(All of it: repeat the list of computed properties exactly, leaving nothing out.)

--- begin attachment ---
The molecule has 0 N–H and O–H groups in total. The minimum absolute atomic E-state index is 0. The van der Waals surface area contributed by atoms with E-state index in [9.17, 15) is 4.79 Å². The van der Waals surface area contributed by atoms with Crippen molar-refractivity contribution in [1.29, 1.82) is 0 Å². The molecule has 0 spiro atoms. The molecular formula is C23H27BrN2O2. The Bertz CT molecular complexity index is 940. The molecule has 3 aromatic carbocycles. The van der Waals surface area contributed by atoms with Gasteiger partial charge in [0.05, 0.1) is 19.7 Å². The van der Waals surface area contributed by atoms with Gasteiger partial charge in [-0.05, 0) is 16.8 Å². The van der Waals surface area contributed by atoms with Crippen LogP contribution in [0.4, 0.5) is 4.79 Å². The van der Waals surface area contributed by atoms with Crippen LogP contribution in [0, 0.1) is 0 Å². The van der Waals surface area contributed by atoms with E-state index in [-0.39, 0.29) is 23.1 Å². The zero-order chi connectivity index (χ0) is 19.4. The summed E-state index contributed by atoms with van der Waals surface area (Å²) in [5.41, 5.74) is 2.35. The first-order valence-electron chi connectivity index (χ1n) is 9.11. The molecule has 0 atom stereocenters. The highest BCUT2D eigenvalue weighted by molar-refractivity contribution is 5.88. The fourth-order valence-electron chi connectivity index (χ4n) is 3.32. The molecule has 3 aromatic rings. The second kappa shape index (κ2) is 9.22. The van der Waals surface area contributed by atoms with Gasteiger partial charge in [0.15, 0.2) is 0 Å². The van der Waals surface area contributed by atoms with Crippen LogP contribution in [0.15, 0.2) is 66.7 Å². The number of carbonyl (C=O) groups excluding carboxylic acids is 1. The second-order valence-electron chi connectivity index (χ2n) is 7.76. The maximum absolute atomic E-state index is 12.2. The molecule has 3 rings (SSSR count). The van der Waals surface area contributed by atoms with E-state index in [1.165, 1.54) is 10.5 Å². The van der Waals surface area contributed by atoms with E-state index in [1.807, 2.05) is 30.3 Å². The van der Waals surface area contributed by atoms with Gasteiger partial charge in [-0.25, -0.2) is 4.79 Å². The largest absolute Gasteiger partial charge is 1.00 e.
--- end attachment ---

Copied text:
The molecule has 0 N–H and O–H groups in total. The minimum absolute atomic E-state index is 0. The van der Waals surface area contributed by atoms with E-state index in [9.17, 15) is 4.79 Å². The van der Waals surface area contributed by atoms with Crippen molar-refractivity contribution in [1.29, 1.82) is 0 Å². The molecule has 0 spiro atoms. The molecular formula is C23H27BrN2O2. The Bertz CT molecular complexity index is 940. The molecule has 3 aromatic carbocycles. The van der Waals surface area contributed by atoms with Gasteiger partial charge in [0.05, 0.1) is 19.7 Å². The van der Waals surface area contributed by atoms with Gasteiger partial charge in [-0.05, 0) is 16.8 Å². The van der Waals surface area contributed by atoms with Crippen LogP contribution in [0.4, 0.5) is 4.79 Å². The van der Waals surface area contributed by atoms with Crippen LogP contribution in [0, 0.1) is 0 Å². The van der Waals surface area contributed by atoms with E-state index in [-0.39, 0.29) is 23.1 Å². The zero-order chi connectivity index (χ0) is 19.4. The summed E-state index contributed by atoms with van der Waals surface area (Å²) in [5.41, 5.74) is 2.35. The first-order valence-electron chi connectivity index (χ1n) is 9.11. The molecule has 0 atom stereocenters. The highest BCUT2D eigenvalue weighted by molar-refractivity contribution is 5.88. The fourth-order valence-electron chi connectivity index (χ4n) is 3.32. The molecule has 3 aromatic rings. The second kappa shape index (κ2) is 9.22. The van der Waals surface area contributed by atoms with Gasteiger partial charge in [0.15, 0.2) is 0 Å². The van der Waals surface area contributed by atoms with Crippen LogP contribution in [0.15, 0.2) is 66.7 Å². The number of carbonyl (C=O) groups excluding carboxylic acids is 1. The second-order valence-electron chi connectivity index (χ2n) is 7.76. The maximum absolute atomic E-state index is 12.2. The molecule has 3 rings (SSSR count). The van der Waals surface area contributed by atoms with E-state index in [1.165, 1.54) is 10.5 Å². The van der Waals surface area contributed by atoms with E-state index in [1.807, 2.05) is 30.3 Å². The van der Waals surface area contributed by atoms with Gasteiger partial charge in [-0.25, -0.2) is 4.79 Å². The largest absolute Gasteiger partial charge is 1.00 e.